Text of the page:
International Women’s Day Celebrated in Venice

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By Mary Getlein

On March 8 there was a gathering of women and men at 533 Rialto Avenue to celebrate International Women’s Day. The purpose was to celebrate women and to receive a proclamation from the Mayor of Los Angeles, Antonio Villaraigosa. Bill Rosendahl read the proclamation out loud and presented the proclamation to Yolanda Miranda, who received it with enthusiasm.

After that there were speeches, songs, poems and a sharing of stories about the women who came before us. There was an abundance of food, provided by Tamara’s Tamales and individual contributions.

The room was filled with bright, happy women. Everyone was dressed in bright colors with paper flowers pinned to their clothes, or worn in their hair. The table was filled with tamales, beans and rice, fruit salad and lasagna. It was a happy occasion to mark the 100th Anniversary of International Women’s Day.

The Day also commemorates the Triangle Shirtwaist Factory Fire of 1911, where young, immigrant women were locked into the factory and couldn’t escape the fire. The doors were always locked so union organizers could get in to talk to the women. Many of the women attempted to escape the fire by jumping out the windows, and fell to their death. All those young women, with all their hopes and dreams, were destroyed by the greed of the factory owners, who escaped the fire by making it to the roof. This incident brought about needed change and the push for worker safety laws.

It was an evening of sharing and laughter. It was a diverse crowd of women and men from many different backgrounds, Latinas, Romanians, Gypsies, African-Americans and Venetians. So many women and men came to hear stories and songs, speeches, to look at art and enjoy themselves. It was so good to see old friends and make new ones. Everyone was relaxed and very friendly.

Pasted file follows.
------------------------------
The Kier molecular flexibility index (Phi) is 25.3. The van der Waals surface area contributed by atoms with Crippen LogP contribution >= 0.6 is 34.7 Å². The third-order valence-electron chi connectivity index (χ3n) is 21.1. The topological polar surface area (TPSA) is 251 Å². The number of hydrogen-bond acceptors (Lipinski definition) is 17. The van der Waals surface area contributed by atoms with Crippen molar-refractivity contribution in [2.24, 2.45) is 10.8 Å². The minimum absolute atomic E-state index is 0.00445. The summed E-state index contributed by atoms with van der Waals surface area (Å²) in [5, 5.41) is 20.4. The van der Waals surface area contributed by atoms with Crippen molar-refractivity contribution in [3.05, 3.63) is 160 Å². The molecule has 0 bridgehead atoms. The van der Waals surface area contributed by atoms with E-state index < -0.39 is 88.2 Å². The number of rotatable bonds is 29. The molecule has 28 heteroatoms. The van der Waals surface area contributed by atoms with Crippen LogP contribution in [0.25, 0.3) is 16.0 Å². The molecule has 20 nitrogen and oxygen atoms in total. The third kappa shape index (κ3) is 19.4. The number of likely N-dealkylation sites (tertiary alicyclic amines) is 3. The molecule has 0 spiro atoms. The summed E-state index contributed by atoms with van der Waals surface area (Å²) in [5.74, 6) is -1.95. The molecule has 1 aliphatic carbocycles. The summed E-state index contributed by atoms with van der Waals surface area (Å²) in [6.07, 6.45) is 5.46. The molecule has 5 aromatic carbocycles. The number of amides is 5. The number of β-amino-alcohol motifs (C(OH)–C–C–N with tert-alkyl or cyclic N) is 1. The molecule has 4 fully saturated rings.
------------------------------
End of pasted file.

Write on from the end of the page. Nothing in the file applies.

Suzy Williams and Stephanie Valdez sang wonderful, funny songs together. Yolanda Miranda read the Sojourner Truth poem “Ain’t I A Woman?” Suzy Williams acted as an M.C., and honored various women around the room for their contributions to the Venice community. Hillary Kaye had made crowns of flowers and pipe cleaners, and Suzy used them to crown the women with. Hillary Kaye gave away magnets and matchbooks she had made, celebrating 100 years of Women’s Rights. Lisa Green helped with the cooking and also led a prayer for women and the planet. She had everyone hold hands while she prayed for bringing healing back to Gaia, Planet Earth. Mimi Bogale brought her beautiful oil paintings to grace the event.

Maria Montano announced her candidacy for Jane Harman’s seat in Congress. She is running as the Peace and Freedom Party candidate. She talked of growing up in Venice, and the effect of poverty and budget cuts on the young students she currently teaches in the L.A. Unified School District.

Alice Stek spoke of the challenges of being a doctor and working as an OB/GYN with HIV/AIDS mothers and children. She said in fourteen years she had never had to treat a baby born with HIV/AIDS, which is an amazing record.

Kathy Leonardo sang funny, sarcastic songs about men. Yvonne Guzman talked about feeding the homeless and helping people get into shelters. Carole Tantau talked about working as a domestic violence activist. She said she speaks three languages: English, Spanish and “Cop”. She has had many occasions of getting a phone call in the middle of the night, and having to go out and talk to an abused woman and convince her to go to a shelter. She also runs Just Tantau, her store on Abbot Kinney Boulevard.

The event was conceived by Yolanda Miranda, who came from Utah to help organize it. She and her steering committee (Mimi Bogale, Greta Cobar, Lisa Green, Ivonne Guzman, Hillary Kaye, Peggy Lee Kennedy, Maria Montano, Alice Stek, Suzy Williams and Fabiola Wright) helped organize a wonderful night of celebration, songs and stories about important women in our community. All these women, with their many different gifts and talents, came together to know each other and to celebrate. We all acknowledged that there is a lot that could be changed and improved, but there is still a lot to celebrate.

Rebecca Frye ended the program by singing “We Shall Overcome”, and the whole room sang it with her.